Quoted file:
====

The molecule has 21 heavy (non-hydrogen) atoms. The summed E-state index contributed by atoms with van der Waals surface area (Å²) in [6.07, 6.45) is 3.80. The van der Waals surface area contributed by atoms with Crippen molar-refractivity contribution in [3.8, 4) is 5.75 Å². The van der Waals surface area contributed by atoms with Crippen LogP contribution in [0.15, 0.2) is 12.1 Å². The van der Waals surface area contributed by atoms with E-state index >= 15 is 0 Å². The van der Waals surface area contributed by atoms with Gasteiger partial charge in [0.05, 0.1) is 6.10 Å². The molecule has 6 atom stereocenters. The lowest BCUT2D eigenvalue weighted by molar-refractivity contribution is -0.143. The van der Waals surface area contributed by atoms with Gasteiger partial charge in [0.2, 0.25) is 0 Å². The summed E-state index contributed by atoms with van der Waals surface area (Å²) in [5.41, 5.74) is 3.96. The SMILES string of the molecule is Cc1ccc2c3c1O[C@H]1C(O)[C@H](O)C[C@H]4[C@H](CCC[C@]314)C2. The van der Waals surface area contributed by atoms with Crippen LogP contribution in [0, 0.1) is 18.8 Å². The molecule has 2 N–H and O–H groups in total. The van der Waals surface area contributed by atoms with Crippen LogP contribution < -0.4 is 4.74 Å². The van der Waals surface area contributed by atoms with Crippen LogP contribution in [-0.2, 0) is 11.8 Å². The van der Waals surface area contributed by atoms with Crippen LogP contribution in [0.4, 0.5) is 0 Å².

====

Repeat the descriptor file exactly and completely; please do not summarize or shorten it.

The molecule has 21 heavy (non-hydrogen) atoms. The summed E-state index contributed by atoms with van der Waals surface area (Å²) in [6.07, 6.45) is 3.80. The van der Waals surface area contributed by atoms with Crippen molar-refractivity contribution in [3.8, 4) is 5.75 Å². The van der Waals surface area contributed by atoms with Crippen LogP contribution in [0.15, 0.2) is 12.1 Å². The van der Waals surface area contributed by atoms with E-state index >= 15 is 0 Å². The van der Waals surface area contributed by atoms with Gasteiger partial charge in [0.05, 0.1) is 6.10 Å². The molecule has 6 atom stereocenters. The lowest BCUT2D eigenvalue weighted by molar-refractivity contribution is -0.143. The van der Waals surface area contributed by atoms with Gasteiger partial charge in [0.2, 0.25) is 0 Å². The summed E-state index contributed by atoms with van der Waals surface area (Å²) in [5.41, 5.74) is 3.96. The SMILES string of the molecule is Cc1ccc2c3c1O[C@H]1C(O)[C@H](O)C[C@H]4[C@H](CCC[C@]314)C2. The van der Waals surface area contributed by atoms with Crippen LogP contribution in [0, 0.1) is 18.8 Å². The molecule has 2 N–H and O–H groups in total. The van der Waals surface area contributed by atoms with Crippen LogP contribution < -0.4 is 4.74 Å². The van der Waals surface area contributed by atoms with Crippen LogP contribution in [-0.2, 0) is 11.8 Å². The van der Waals surface area contributed by atoms with Crippen LogP contribution in [0.4, 0.5) is 0 Å².